to give an actual count of the data…check out `?AnalystHelper::N`

.

```
alpha=0.95;
greenland.melt.mean=ddply(subset(green.melt,CY%in%seq(1979,2018,1)),"CY",
summarise,
mean.val=mean(MeltArea.sqkm,na.rm=T),
sd.val=sd(MeltArea.sqkm,na.rm=T),
N.val=N(MeltArea.sqkm))
#Degree of freedom
greenland.melt.mean$Df=greenland.melt.mean$N.val-1;
#Test Statistic
greenland.melt.mean$Tp=with(greenland.melt.mean,abs(qt(1-alpha,Df)));
#Lower CI
greenland.melt.mean$LCI=with(greenland.melt.mean,
mean.val-sd.val*(Tp/sqrt(N.val)));
#Upper CI
greenland.melt.mean$UCI=with(greenland.melt.mean,
mean.val+sd.val*(Tp/sqrt(N.val)));
```

Now to see if this trend is significant we can apply a basic Kendall correlation analysis.

```
##
## Kendall's rank correlation tau
##
## data: mean.val and CY
## T = 632, p-value = 1.074e-09
## alternative hypothesis: true tau is not equal to 0
## sample estimates:
## tau
## 0.6205128
```

I would say the annual mean melt area has significantly increased over the entire period of record!!

## Q_{2} Has the peak melt area increased during the period of record?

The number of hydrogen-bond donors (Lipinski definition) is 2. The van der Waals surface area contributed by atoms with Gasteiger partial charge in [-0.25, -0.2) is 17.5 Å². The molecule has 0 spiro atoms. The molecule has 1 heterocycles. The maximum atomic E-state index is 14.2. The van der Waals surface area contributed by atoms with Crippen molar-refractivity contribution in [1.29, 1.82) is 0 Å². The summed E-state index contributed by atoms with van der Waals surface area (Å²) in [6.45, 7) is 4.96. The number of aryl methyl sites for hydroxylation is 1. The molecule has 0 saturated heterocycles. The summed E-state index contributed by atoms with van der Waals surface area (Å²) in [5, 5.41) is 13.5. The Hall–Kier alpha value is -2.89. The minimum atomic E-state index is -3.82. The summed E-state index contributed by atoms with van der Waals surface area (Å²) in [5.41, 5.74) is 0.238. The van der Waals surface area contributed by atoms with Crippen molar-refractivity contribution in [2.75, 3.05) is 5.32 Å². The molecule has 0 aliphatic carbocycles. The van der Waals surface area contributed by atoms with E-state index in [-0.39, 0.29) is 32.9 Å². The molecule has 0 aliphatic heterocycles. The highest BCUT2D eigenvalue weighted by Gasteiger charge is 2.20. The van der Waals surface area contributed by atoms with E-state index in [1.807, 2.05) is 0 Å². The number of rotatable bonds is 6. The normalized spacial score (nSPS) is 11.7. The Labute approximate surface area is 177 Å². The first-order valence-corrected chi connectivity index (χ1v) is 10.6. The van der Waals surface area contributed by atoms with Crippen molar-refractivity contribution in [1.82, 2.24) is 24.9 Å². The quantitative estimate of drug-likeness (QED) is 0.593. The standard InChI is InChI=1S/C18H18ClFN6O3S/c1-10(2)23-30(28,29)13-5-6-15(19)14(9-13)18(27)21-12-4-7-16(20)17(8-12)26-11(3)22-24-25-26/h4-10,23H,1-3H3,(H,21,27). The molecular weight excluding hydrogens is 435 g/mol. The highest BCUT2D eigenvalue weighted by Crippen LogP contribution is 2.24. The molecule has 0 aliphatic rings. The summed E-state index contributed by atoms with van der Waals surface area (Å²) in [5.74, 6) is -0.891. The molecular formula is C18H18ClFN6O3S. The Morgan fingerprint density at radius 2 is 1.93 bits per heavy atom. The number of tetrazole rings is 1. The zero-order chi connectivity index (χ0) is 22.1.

Let figure out when the peak melt area has occurred every year. I did this by looping through each year to find the max melt area and extract the date/DOY.

```
max.melt.CY=data.frame()
for(i in 1:length(seq(1979,2018,1))){
CY.max=max(subset(green.melt,CY==years[i])$MeltArea.sqkm,na.rm=T)
tmp.dat=subset(green.melt,CY==years[i]&MeltArea.sqkm==CY.max)
tmp.dat.final=data.frame(CY=years[i],
DOY.max.melt=as.numeric(min(tmp.dat$DOY,na.rm=T)),
max.melt=CY.max)
max.melt.CY=rbind(tmp.dat.final,max.melt.CY)
}
```

Lots of variability in the data with some years occurring relatively yearly and others later in the year. More digging is needed to pull this trend out and mechanisms behind it…exciting (and worrisome) frontiers in Arctic and data science.